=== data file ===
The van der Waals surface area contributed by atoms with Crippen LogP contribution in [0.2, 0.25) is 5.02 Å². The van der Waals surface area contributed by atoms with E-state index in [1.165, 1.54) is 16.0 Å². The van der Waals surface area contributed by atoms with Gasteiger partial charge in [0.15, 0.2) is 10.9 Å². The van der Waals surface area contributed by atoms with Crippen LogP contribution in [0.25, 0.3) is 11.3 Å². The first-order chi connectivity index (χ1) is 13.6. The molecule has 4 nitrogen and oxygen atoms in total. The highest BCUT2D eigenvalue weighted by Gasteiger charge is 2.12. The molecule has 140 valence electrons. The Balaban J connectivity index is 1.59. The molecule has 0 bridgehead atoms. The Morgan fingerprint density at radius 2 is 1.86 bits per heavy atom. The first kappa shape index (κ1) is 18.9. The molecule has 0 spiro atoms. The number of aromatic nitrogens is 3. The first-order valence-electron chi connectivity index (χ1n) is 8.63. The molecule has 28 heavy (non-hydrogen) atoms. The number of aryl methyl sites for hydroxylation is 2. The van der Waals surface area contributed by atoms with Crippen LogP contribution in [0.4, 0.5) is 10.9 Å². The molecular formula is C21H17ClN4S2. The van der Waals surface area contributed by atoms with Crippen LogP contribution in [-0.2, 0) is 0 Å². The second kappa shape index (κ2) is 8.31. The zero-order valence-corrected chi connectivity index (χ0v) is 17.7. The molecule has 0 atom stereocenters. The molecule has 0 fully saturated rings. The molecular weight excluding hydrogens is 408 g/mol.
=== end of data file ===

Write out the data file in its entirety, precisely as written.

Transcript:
The van der Waals surface area contributed by atoms with Crippen LogP contribution in [0.2, 0.25) is 5.02 Å². The van der Waals surface area contributed by atoms with E-state index in [1.165, 1.54) is 16.0 Å². The van der Waals surface area contributed by atoms with Gasteiger partial charge in [0.15, 0.2) is 10.9 Å². The van der Waals surface area contributed by atoms with Crippen LogP contribution in [0.25, 0.3) is 11.3 Å². The first-order chi connectivity index (χ1) is 13.6. The molecule has 4 nitrogen and oxygen atoms in total. The highest BCUT2D eigenvalue weighted by Gasteiger charge is 2.12. The molecule has 140 valence electrons. The Balaban J connectivity index is 1.59. The molecule has 0 bridgehead atoms. The Morgan fingerprint density at radius 2 is 1.86 bits per heavy atom. The first kappa shape index (κ1) is 18.9. The molecule has 0 spiro atoms. The number of aromatic nitrogens is 3. The first-order valence-electron chi connectivity index (χ1n) is 8.63. The molecule has 28 heavy (non-hydrogen) atoms. The number of aryl methyl sites for hydroxylation is 2. The van der Waals surface area contributed by atoms with Crippen LogP contribution in [0.4, 0.5) is 10.9 Å². The molecular formula is C21H17ClN4S2. The van der Waals surface area contributed by atoms with Crippen LogP contribution in [-0.2, 0) is 0 Å². The second kappa shape index (κ2) is 8.31. The zero-order valence-corrected chi connectivity index (χ0v) is 17.7. The molecule has 0 atom stereocenters. The molecule has 0 fully saturated rings. The molecular weight excluding hydrogens is 408 g/mol.